Godsmack, opening for Black Sabbath. Blossom Music Center, Steels Corners Road, Cuyahoga Falls. 8 p.m., Friday, August 20. $31/$61, Ticketmaster 216-241-5555

The message on the envelope is printed with childlike determination. HAPPY BIRTHDAYS is handwritten in one corner, MERRY CHRISTMAS'S in another. The contents of the envelope must be precious to cover two gift-giving occasions in perpetuity.


Bill Schlegel Jr.'s mother didn't open the envelope. Strangely, Bill hadn't either. The package arrived a month ago from HillTop Records in Hollywood, California. One would think Schlegel would have ripped open the package the moment he saw it in his mailbox. More than a year ago, he submitted song lyrics to HillTop, and here it was, the finished product: a sixteen-song cassette with one of his compositions set to music.

Instead, he gave his first and only copy in an unopened package to Mom.

A lot of things about Bill Schlegel are difficult to comprehend. The 44-year-old, who lives in a trailer home with his mother on Cleveland's south side, tells a fantastic life story. He claims, among other things, that he met the Beatles in Germany in 1965. That Led Zeppelin sent him demos he would critique. That he designed the light show for a Journey tour. And most spectacular of all, that he was adopted by Jimi Hendrix.

Today, Schlegel waters the hanging plants outside the trailer as his mother recuperates from a heart attack. Without a steady job, the former Air Force staff sergeant subsists on a disability pension. He says he is in the care of a VA doctor. Perhaps because of the medication he takes — Schlegel says he's been prescribed tranquilizers and diet pills — his hand shakes uncontrollably.

If Schlegel seems an unlikely candidate to have a songwriting contract, consider the record label. By all appearances, HillTop is a shady enterprise that preys upon the dreams of would-be songsmiths.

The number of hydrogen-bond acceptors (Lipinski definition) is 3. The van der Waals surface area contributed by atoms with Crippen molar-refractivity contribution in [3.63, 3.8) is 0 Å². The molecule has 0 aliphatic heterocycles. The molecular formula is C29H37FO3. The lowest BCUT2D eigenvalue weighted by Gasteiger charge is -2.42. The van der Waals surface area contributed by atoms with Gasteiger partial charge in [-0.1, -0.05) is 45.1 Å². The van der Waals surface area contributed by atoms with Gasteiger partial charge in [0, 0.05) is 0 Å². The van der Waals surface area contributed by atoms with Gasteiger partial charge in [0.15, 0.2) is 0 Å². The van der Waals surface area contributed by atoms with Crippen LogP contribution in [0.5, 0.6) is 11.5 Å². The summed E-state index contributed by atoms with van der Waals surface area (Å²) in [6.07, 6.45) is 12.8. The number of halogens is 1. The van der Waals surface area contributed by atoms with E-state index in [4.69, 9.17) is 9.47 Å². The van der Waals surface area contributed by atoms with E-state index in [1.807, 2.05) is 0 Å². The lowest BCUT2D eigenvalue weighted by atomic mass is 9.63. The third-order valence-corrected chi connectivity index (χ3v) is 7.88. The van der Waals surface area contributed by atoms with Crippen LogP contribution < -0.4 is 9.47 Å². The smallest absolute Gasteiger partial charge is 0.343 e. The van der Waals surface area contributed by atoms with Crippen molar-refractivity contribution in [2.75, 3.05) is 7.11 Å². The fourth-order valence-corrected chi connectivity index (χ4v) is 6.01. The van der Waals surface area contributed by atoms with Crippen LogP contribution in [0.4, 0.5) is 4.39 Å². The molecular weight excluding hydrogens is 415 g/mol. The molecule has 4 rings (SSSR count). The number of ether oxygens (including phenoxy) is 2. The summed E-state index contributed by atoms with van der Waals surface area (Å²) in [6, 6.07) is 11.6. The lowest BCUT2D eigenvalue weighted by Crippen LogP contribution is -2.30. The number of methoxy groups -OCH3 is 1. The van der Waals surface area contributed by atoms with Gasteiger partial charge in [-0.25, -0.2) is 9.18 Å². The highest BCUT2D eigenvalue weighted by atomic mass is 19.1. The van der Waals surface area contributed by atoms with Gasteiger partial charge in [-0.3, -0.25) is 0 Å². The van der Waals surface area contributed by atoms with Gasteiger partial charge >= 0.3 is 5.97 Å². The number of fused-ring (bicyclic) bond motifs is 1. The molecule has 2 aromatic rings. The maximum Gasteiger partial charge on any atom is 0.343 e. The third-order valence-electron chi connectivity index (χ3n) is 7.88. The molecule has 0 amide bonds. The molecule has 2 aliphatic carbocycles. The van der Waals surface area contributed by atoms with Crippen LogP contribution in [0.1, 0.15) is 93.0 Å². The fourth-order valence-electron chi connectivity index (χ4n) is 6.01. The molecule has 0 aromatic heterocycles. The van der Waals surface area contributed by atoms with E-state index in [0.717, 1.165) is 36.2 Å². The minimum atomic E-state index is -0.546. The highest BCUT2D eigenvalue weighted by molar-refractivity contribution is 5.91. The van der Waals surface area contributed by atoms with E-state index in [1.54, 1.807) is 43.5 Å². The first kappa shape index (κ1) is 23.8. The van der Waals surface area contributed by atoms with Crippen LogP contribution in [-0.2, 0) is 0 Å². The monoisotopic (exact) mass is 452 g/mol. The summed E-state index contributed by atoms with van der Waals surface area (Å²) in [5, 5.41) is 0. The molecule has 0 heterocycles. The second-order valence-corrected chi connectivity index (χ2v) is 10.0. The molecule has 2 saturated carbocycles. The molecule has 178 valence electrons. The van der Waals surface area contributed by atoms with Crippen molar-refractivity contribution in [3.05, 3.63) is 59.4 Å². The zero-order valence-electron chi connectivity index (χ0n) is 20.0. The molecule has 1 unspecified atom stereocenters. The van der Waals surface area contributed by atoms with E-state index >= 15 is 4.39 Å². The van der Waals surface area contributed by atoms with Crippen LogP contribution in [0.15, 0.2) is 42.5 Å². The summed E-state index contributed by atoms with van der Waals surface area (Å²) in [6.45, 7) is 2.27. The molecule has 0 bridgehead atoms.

HillTop didn't pay Schlegel for his song, titled "On My Mind"; rather, he is paying them. According to his contract, Schlegel owes HillTop $389 (payable with $45 down and monthly installments of $43) for the "screening session to help determine whether this composition will be included in a cassette album entitled AMERICA." The contract promises Schlegel a royalty on every cassette sold, but given HillTop's wanting promotion and distribution efforts, he is unlikely to recover his screening fee.

Scott Honea of Corsicana, Texas, had a tune appear on HillTop's Christmas Is for Singing cassette. His royalty check totaled $13. "Only about 100 were even sold," Honea wrote on his web page, which warns others of HillTop's practices. "More than likely they were sold to the songwriters who got a chance to buy them at a "great rate.'"

Honea wasn't interested in buying extra copies of Christmas. He thinks HillTop covers its costs on the screening fees alone. "Judging by the quality of the album," he wrote, "it shouldn't have cost more than $2,000 to make . . . And the songs are very poorly produced, with singers constantly singing off-key, the use of drum machines, etc. . . . They do not care about your song . . . They don't want to help you make it in the music business, they want your money."

Honea isn't the only songwriter to be let down by HillTop. The Better Business Bureau in Colton, California, keeps a file on HillTop stating, "The company has a pattern of complaints alleging misrepresentation in connection with their selling practices and failure to fulfill contracts. Complainants allege that they paid the company believing their songs would be recorded, produced, and distributed. Instead, they received nothing for their money." The BBB rates HillTop's business performance record as "unsatisfactory."

HillTop is dreadful not for what it is — essentially, a vanity press for songwriters — but how it suggests, in carefully worded contracts and correspondence, that stardom and riches await its lyricists. Tom Hartman, who calls himself HillTop's "executive producer," told Schlegel in a letter that being chosen to appear on America "could be a tremendous break through for you." His song, the letter continues, would be recorded by musicians who have backed Frank Sinatra and Dolly Parton. A music video is being negotiated. The contract promises an advance royalty of $3,000 if the composition is placed in a commercial, television show, or motion picture. If 10,000 cassettes are sold, the writer's screening fee will be refunded and he will be paid a bonus of $2,500. Of course, the contract doesn't say if HillTop has any connections with legitimate television or movie studios, or that 10,000 cassettes will even be manufactured, let alone sold.